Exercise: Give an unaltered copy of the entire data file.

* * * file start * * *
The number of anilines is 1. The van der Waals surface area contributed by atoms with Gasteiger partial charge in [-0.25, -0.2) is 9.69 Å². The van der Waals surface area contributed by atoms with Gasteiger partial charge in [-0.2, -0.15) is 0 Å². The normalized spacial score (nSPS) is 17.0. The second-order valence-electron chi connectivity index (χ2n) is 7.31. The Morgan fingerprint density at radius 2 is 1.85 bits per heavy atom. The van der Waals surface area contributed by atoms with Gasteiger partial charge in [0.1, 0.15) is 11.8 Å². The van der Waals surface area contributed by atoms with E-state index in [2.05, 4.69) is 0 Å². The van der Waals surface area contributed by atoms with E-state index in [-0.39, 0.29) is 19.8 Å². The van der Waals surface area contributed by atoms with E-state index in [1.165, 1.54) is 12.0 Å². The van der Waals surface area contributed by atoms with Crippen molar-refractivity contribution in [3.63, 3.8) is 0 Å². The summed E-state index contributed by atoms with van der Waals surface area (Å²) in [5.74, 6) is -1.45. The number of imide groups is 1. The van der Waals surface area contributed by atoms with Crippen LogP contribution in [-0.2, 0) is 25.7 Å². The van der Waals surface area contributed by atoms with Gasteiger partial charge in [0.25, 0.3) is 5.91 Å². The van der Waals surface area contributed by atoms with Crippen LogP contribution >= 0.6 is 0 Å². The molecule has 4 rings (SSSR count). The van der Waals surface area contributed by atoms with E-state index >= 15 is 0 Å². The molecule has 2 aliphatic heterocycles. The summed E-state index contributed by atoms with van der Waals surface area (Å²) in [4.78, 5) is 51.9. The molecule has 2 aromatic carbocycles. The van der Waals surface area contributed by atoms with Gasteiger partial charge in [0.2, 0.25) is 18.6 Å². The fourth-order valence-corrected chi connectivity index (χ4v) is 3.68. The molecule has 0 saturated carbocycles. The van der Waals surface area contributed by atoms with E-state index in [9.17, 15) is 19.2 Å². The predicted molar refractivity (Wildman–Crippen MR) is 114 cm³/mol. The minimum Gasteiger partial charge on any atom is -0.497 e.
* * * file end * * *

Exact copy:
The number of anilines is 1. The van der Waals surface area contributed by atoms with Gasteiger partial charge in [-0.25, -0.2) is 9.69 Å². The van der Waals surface area contributed by atoms with Gasteiger partial charge in [-0.2, -0.15) is 0 Å². The normalized spacial score (nSPS) is 17.0. The second-order valence-electron chi connectivity index (χ2n) is 7.31. The Morgan fingerprint density at radius 2 is 1.85 bits per heavy atom. The van der Waals surface area contributed by atoms with Gasteiger partial charge in [0.1, 0.15) is 11.8 Å². The van der Waals surface area contributed by atoms with E-state index in [2.05, 4.69) is 0 Å². The van der Waals surface area contributed by atoms with E-state index in [-0.39, 0.29) is 19.8 Å². The van der Waals surface area contributed by atoms with E-state index in [1.165, 1.54) is 12.0 Å². The van der Waals surface area contributed by atoms with Crippen molar-refractivity contribution in [3.63, 3.8) is 0 Å². The summed E-state index contributed by atoms with van der Waals surface area (Å²) in [5.74, 6) is -1.45. The number of imide groups is 1. The van der Waals surface area contributed by atoms with Crippen LogP contribution in [-0.2, 0) is 25.7 Å². The van der Waals surface area contributed by atoms with Gasteiger partial charge in [0.25, 0.3) is 5.91 Å². The van der Waals surface area contributed by atoms with Crippen LogP contribution >= 0.6 is 0 Å². The molecule has 4 rings (SSSR count). The van der Waals surface area contributed by atoms with E-state index >= 15 is 0 Å². The molecule has 2 aliphatic heterocycles. The summed E-state index contributed by atoms with van der Waals surface area (Å²) in [4.78, 5) is 51.9. The molecule has 2 aromatic carbocycles. The van der Waals surface area contributed by atoms with Gasteiger partial charge in [0.2, 0.25) is 18.6 Å². The fourth-order valence-corrected chi connectivity index (χ4v) is 3.68. The molecule has 0 saturated carbocycles. The van der Waals surface area contributed by atoms with E-state index in [9.17, 15) is 19.2 Å². The predicted molar refractivity (Wildman–Crippen MR) is 114 cm³/mol. The minimum Gasteiger partial charge on any atom is -0.497 e.